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Cucurbit Genetics Cooperative Report 16:10-13 (article 5) 1993

Leaf Structure and Photosynthetic Relationships in Cucumis sativus var. sativus and Cucumis sativus var. hardwickii

J.E. Staub, B.E. Struckmeyer

Vegetable Crops Research, USDA/ARS, Department of Horticulture, University of Wisconsin-Madison, WI 53076 U.S.A.

Department of Horticulture, University of Wisconsin, Madison 53076

Cucumis sativus var. sativus L. (cucumber) is widely cultivated in many parts of the world. Cucumis sativus var. hardwickii (r.) Alef. is a fully cross-compatible botanical variety of var. sativus. Variety hardwickii is of potential economic importance since it posseses a multiple lateral branching and sequential fruiting habit not found in var. sativus.

We have been using var. hardwickii as a source of genes for increasing yield potential in commercial cucumber. We have reported that there are morphological differences between these botanical varieties (Schuman et al., 1985). Three morphological plant characteristics and leaf anatomy were evaluated in two different seasons in the greenhouse for each of five var. sativus and five var. hardwickii cultigents. We found inter- and intravarietal differences which were, in the main, consistent acrossed growing environments.

Because leaf anatomy and morphology could be important factors associated with productivity differences between var. hardwickii and var. sativus, we designed a series of studies to more completely define varietal leaf variation and photosynthetic rresponse.

We used the var. hardwickii accessions PI 215589, PI 462369, PI 486336, PI 183967, PI 273648. and :K 91176, and the var. sativus breeding lines WI 1983 and WI 2238. In addition, we also evaluated the var. sativus x var. hardwickii derived (F7) line WI 2863. Accessions and lines were grown in a field nursery and leaf thickness, maximum photosynthetic potential and chorophyll content measurements were taken from each of four plants arranged in a randomized complete block design grown on a m2 spacing. Samples were taken during first flowering, but before the fruits had developed beyond approximately 1 cm in diameter (approximately 45 to 50 days after planting). Maximum pghotosynthetic rate was estimated from leaf slices (discs) prepared from the fourth leaf from the terminal whorl using the technique of Jones and Osmond (1973).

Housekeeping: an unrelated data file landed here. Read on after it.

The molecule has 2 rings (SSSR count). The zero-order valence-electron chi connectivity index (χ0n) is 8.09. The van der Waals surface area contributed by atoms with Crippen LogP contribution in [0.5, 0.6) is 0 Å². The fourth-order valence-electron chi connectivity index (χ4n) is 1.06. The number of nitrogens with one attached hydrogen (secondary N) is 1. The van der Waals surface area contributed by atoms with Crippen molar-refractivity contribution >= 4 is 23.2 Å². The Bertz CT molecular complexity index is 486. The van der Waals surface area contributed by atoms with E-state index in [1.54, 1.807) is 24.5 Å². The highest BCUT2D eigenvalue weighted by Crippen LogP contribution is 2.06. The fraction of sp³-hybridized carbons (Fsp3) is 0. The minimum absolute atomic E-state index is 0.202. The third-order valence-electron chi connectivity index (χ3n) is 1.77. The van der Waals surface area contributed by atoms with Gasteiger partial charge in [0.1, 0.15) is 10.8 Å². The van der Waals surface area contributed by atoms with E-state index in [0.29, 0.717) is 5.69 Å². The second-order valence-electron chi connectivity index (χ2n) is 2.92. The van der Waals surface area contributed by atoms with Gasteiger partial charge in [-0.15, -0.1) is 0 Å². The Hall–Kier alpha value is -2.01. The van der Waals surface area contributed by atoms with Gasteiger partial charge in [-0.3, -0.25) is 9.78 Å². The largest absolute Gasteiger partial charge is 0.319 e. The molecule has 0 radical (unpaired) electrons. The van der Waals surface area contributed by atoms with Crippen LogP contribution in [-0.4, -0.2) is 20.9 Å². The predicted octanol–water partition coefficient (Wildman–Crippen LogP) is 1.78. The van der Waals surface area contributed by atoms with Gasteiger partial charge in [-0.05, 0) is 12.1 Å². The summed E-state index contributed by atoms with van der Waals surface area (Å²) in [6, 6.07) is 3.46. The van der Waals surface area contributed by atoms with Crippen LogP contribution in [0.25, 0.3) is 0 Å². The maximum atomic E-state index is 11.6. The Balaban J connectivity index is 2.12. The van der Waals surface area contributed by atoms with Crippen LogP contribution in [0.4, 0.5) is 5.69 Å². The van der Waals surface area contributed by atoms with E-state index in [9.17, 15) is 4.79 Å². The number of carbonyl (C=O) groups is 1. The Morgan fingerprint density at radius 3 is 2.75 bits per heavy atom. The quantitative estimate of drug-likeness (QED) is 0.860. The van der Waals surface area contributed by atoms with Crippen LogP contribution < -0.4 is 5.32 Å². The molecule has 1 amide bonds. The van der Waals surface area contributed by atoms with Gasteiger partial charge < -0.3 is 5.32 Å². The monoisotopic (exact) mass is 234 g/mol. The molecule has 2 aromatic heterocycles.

Mating were also made between the var. sativus (P2) breeding line WI 1606 and the var. hardwickii (P1) PI 215589 to produce reciprocal F1 and BC1 progeny. Studies were conducted in a greenhouse and field nursery. Maximum photosynthetic potential and chorophyll content measurements of these cultigens and their cross-progeny were taken from each of four plants arranged in a randomized complete block design on a m2 spacing. Parents, F1 and BC1 plants were flowering and fruits were enlarging (approximately 2 to 2.5 cm in diameter) on the sampling days.

The results of comparisons between var. hardwickii accessions, var. sativus lines and a derived line are given in Table 1 and Figure 1. Microscopic measurements indicate that leafs of the var. sativus lines examined were thicker than var. hardwickii, and the cells of var. sativus were larger with a more open arrangement. Maximum photosynthetic rates was greater in var. hardwickii when compared to var. sativus. LIkewise, the dry weight of chlorophyll (mg/g) of var. hardwickii was often higher (three of five cases) than that of var. sativus. The derived line was usually closer to var. sativus for the traits examined.